Rand: Here is an unassuming wooden box with unassuming board game bits inside. Doesn’t seem like this could be much of game at first glance. These kinds of minimal designs often grab my attention. In Galle Fort, each of the components is a piece-limited resource that players use to trade up to making their lighthouse taller. It looks like there will be a tension in how to deal with running out of pieces in the common stock and forcing others to trade with you via the tea ceremony…or defending against the tea ceremony by having more tea than your opponent? It looks quite tight and I am intrigued.
ECO CRAZY (Booth: ナ-01, Saturday)
Publisher: Manifest Destiny
James Nathan: Manifest Destiny is a prolific publisher, releasing at least 4 games each Fall. The publisher is based in Hokkaido and their games have historically not been easy to come by outside of the Fall Game Market – though this last Spring they started being available on bodoge.hoobby.net.
The one I wanted to highlight is Eco Crazy. This is a free game. Make a reservation, buy a Manifest Destiny game, and get a free copy of Eco Crazy. But, this isn’t a ziplock game that might traditionally be sold for 500 Yen. It appears to be a full fledged game they would’ve released. On the Manifest Destiny website, they explain that upon reflection, the people that play their games do not benefit from any marketing spend they do to place banners on gamemarket.jp or any other site. What if they took their marketing budget, spent it on manufacturing a bonus game and then gave it away to their customers! I dig it.
FNAWIP (Booth: エ43, Both)
Designer: Katsuo Asakura
Publisher: Katsuo Games
James Nathan: FNAWIP is an acronym used in Japan to describe the different types of dams which exist. An “F” dam is used for flood control; a “P” dam is for power generation. A dam can be of more than one type.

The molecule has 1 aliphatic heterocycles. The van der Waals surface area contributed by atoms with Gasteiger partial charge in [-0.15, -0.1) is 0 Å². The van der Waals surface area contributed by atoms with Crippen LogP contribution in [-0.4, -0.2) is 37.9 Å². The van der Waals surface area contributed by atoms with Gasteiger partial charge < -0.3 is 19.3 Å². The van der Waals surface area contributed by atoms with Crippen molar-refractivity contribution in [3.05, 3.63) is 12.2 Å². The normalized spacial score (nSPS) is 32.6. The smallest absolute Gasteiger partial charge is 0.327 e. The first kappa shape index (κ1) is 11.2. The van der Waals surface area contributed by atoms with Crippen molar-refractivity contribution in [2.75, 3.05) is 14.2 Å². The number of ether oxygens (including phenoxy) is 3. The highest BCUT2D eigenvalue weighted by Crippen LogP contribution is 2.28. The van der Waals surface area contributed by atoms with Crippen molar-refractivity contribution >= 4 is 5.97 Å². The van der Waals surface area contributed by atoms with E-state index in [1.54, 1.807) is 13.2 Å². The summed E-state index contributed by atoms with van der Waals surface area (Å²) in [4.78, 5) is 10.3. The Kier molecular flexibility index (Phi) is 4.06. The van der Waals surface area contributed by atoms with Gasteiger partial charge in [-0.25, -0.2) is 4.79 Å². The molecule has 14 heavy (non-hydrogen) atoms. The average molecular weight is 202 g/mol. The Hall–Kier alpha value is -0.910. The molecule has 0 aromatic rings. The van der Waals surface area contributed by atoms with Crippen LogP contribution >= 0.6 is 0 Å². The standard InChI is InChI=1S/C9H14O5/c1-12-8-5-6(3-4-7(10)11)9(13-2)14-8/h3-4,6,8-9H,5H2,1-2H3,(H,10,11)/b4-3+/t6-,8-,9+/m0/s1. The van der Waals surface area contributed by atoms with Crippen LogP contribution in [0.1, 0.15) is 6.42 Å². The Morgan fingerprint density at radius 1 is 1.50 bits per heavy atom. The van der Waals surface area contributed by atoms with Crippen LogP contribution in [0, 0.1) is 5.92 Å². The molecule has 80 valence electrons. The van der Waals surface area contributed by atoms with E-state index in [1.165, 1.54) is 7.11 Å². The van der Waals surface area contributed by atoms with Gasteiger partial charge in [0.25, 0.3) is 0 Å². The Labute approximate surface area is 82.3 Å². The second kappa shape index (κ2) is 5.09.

In 2007, the Japan Water Agency began distributing souvenir cards. In the upper left they show the name of the dam and in the upper right the purposes of the dam. The lower right shows the construction type of the dam. The JWA has cards for 47 such dams. There are even AR cards which require a special app. I suppose in the United States, these are analogous to the National Park Passports that people like to have stamped or state quarters.
But the picture below is not of one of these dam cards – it’s of a card from the new Game Market release FNAWIP! Let’s come back to the game in a minute though. We need one other piece of background.
Earlier this year, the Game Market organization announced the “Game Market Challenge” which encouraged designers to create games that fit a specific criteria, and they would be exhibited in a special place. They noted that participation wouldn’t make you more eligible for the Arclight Award, and non-participation would not be penalized. The goal, they explained, is to provide some direction to new attendees, and help designers’ efforts not be overlooked and as quickly forgotten. They also noted that it’s fun to see how different designers approach the same design limitations (personally, they have me there – it’s what I love about trick-taking games or why I have a Spotify playlist, “CimBB” for different recordings of Part’s Cantus in Memoriam Benjamin Britten).
The challenge this time is a card game which can be explained in 5 minutes or less and played within 15 minutes or less; it cannot be cooperative. (I can’t find it in the official notes right now, but I think there is also a card count limit in the 20s or 30s.)
So! Back to FNAWIP, it is being release as part of the challenge! I can’t yet tell any of the mechanics, but I would guess a Topp Trumps type comparison of the facts of your dam cards.
Escape Route (Booth: フ05, Both)
Designer: Kenta murayama
Rand: Perhaps my favorite entry I’ve seen to the Game Market Challenge (and I’m sure there are even more marvelous games I have no idea about) is this particularly East Asian speed game based on 阿弥陀籤 (Amida lottery) tickets. The lottery tickets have legs at the top, an obscured middle portion, then legs at the bottom. Each person in the lottery would choose a leg at the top and, through a series of horizontal ladder-looking lines, trace down to a bottom result. Check out the link above to learn more. It made no sense to me until I saw it.
In this game, however, the lottery ticket is broken into four cards which are all flipped and displayed simultaneously. Then players try to find the most lucrative path as fast as possible, snagging the starting leg when they think they have the best result, kind of like choosing your “dice” in Zapp Zerapp. Here’s a video of how it works in practice: https://www.youtube.com/watch?v=x4m8yxwRxWw